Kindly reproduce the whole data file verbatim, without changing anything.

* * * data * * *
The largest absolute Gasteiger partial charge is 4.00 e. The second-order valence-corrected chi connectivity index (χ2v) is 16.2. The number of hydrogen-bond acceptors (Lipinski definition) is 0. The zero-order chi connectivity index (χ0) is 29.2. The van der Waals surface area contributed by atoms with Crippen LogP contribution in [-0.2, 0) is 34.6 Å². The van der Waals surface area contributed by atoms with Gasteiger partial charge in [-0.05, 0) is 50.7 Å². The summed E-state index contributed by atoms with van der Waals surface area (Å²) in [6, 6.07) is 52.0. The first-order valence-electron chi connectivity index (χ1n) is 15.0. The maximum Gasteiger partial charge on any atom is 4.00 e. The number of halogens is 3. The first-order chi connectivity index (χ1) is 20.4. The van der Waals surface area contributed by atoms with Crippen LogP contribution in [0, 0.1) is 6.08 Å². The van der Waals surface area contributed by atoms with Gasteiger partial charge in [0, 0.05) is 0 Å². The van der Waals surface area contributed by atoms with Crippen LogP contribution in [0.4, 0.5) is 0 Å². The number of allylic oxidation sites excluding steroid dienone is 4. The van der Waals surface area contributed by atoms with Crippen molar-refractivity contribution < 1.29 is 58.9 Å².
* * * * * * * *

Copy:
The largest absolute Gasteiger partial charge is 4.00 e. The second-order valence-corrected chi connectivity index (χ2v) is 16.2. The number of hydrogen-bond acceptors (Lipinski definition) is 0. The zero-order chi connectivity index (χ0) is 29.2. The van der Waals surface area contributed by atoms with Crippen LogP contribution in [-0.2, 0) is 34.6 Å². The van der Waals surface area contributed by atoms with Gasteiger partial charge in [-0.05, 0) is 50.7 Å². The summed E-state index contributed by atoms with van der Waals surface area (Å²) in [6, 6.07) is 52.0. The first-order valence-electron chi connectivity index (χ1n) is 15.0. The maximum Gasteiger partial charge on any atom is 4.00 e. The number of halogens is 3. The first-order chi connectivity index (χ1) is 20.4. The van der Waals surface area contributed by atoms with Crippen LogP contribution in [0, 0.1) is 6.08 Å². The van der Waals surface area contributed by atoms with Gasteiger partial charge in [0, 0.05) is 0 Å². The van der Waals surface area contributed by atoms with Crippen LogP contribution in [0.4, 0.5) is 0 Å². The number of allylic oxidation sites excluding steroid dienone is 4. The van der Waals surface area contributed by atoms with Crippen molar-refractivity contribution < 1.29 is 58.9 Å².